The company will try the pop-up approach again in Leeds, as the lease on its current property is about to end. With landlords desperate to fill empty units and shops, it’s an attractive model. ‘There are opportunities to be had on the high street,’ Taylor says.

Time to grow

As CFO, a further priority for Taylor is working with his executive colleagues to identify and deliver growth in the changing retail landscape. Space NK has been owned by Manzanita Capital, the private equity (PE) partnership run by the Fisher family, owners of Gap, since 2002.

Working with PE investors, he says, is about being ‘laser-focused on the priorities and ensuring the organisation from top to bottom is clear on the objectives. As management we are committed to growing shareholder value. The decisions we make now will be key in adding value to the business in years to come.’

This is not Taylor's first experience of working with PE – earlier in his career he was financial controller at LA Fitness, which delisted from AIM when it was bought by a private equity house in 2005.

‘Switching from public to private was a dramatic change of emphasis for the business,’ he says. ‘We moved from managing the expectations of analysts and shareholders – if you present a set of numbers, you are very conscious that you will have to explain if you don’t hit them – to pressure of a different nature. It was all about results and value creation. They are very different worlds, but I have been very fortunate to experience both.

'From startup to end of life, owner-managed to plc, the key business drivers remain the same, but the degrees of emphasis placed on each vary dramatically.’

Roles in retail

Taylor's career has certainly been eventful and has taken in many of the highs and lows of life in retail. After qualification, an MBA and a series of roles including working to set up an online portal business for silver-surfers during the dotcom boom, his first FD role was with a private company, Browning Group, which supplied Dune shoes to large retailers such as Marks and Spencer and Next.

‘It was a perfect storm,’ he recalls. ‘Lehman Brothers collapsed, and the resulting crisis put deflationary pressure on the UK high street. One of our customers, [shoe retailer] Dolcis, went bust on Christmas Eve – I spent that Boxing Day in a warehouse, trying to identify our products so we could claim ownership of title.’

He adds that, at the same time, Chinese wage inflation was pushing up cost prices, resulting in a margin squeeze from both sides – to such an extent that the decision was made to wind the company down rather than face administration.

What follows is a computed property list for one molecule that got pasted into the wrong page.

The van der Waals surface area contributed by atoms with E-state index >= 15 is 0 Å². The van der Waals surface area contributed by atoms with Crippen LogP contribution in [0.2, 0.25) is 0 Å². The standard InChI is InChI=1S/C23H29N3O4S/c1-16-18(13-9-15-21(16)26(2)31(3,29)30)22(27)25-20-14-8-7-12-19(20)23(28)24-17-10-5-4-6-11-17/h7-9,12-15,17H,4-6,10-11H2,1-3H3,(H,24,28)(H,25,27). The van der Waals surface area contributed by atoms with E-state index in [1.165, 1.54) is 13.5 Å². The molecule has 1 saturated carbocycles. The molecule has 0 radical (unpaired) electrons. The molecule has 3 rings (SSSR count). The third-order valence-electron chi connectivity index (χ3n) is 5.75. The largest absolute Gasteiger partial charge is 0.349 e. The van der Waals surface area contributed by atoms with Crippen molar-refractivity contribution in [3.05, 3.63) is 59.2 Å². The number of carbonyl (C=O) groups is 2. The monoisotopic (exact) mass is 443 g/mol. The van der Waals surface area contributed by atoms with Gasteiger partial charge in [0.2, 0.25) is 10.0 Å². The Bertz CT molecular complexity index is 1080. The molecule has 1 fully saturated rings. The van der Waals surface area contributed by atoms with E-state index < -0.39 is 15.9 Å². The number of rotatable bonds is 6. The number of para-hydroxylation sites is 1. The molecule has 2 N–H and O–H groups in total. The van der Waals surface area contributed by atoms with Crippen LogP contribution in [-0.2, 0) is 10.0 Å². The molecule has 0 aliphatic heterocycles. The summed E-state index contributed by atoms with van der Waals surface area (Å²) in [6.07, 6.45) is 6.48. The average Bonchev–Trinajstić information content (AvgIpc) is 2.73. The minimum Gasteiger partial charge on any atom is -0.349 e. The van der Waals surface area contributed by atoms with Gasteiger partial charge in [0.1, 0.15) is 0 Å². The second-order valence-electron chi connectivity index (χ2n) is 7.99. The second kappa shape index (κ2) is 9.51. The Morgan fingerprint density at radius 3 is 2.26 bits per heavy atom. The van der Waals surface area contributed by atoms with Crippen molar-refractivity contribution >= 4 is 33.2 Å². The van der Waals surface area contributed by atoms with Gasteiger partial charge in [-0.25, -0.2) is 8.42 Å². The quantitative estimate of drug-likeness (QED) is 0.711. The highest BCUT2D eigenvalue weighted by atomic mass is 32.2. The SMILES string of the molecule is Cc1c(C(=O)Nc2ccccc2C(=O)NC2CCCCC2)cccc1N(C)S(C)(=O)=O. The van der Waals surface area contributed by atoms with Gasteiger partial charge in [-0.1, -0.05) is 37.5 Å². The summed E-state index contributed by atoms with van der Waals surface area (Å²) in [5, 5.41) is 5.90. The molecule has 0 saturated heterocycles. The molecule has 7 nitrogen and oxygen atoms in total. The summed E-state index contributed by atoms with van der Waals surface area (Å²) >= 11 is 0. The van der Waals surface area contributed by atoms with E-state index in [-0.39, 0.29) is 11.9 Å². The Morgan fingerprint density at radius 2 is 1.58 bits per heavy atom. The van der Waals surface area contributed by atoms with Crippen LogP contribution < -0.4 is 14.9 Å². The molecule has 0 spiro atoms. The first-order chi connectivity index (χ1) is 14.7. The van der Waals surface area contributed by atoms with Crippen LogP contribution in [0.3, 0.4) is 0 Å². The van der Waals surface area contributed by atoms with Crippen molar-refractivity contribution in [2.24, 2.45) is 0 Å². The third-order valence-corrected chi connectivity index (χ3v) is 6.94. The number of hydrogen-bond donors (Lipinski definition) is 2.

‘We scaled down the business but ultimately made that tough decision to manage the company through the final stage of its lifecycle,' Taylor says. 'My role became one of trying to recover as much money as I could for the owners.

‘It was an interesting time in my career. I recall standing outside a factory in China, with an interpreter, telling the workers that we had to shut down. I wouldn’t want to repeat it, but I learned a lot.’

Next was Swarovski, the Austrian crystal retailer. ‘By 2010, changes were well on the way on the high street, with omnichannel customer expectations crossing over into more and more areas of retail, and jewellery was no exception,’ he says.

‘In those days retailers were talking the language of seamless integration, but behind the scenes they were working with sticky tape and glue to get their systems to link with one another. My role at Swarovski – being responsible for all the support functions – was about delivering the service and information to the rest of the business to allow them to make informed decisions.’

Looking for a further challenge after a ‘fantastic’ eight years at Swarovski, he took a role at Smythson of Bond Street – retailer of high-end diaries and leather goods­ – ‘with my eyes wide open’.

Despite its prestigious heritage, the business was in urgent need of a clear strategy and refinancing, and the management team, he says, was ‘essentially a turnaround team’. Its products demanded locations where rents were high, and turnover was not keeping up with costs. ‘It was 18 months of pure change management.’

For accountants working in the retail sector, his is not an unusual story, he says, and there are more changes still to come: ‘If you want to work in retail, it’s not enough to embrace change, you have to drive change – and in today’s market, at an unprecedented rate.’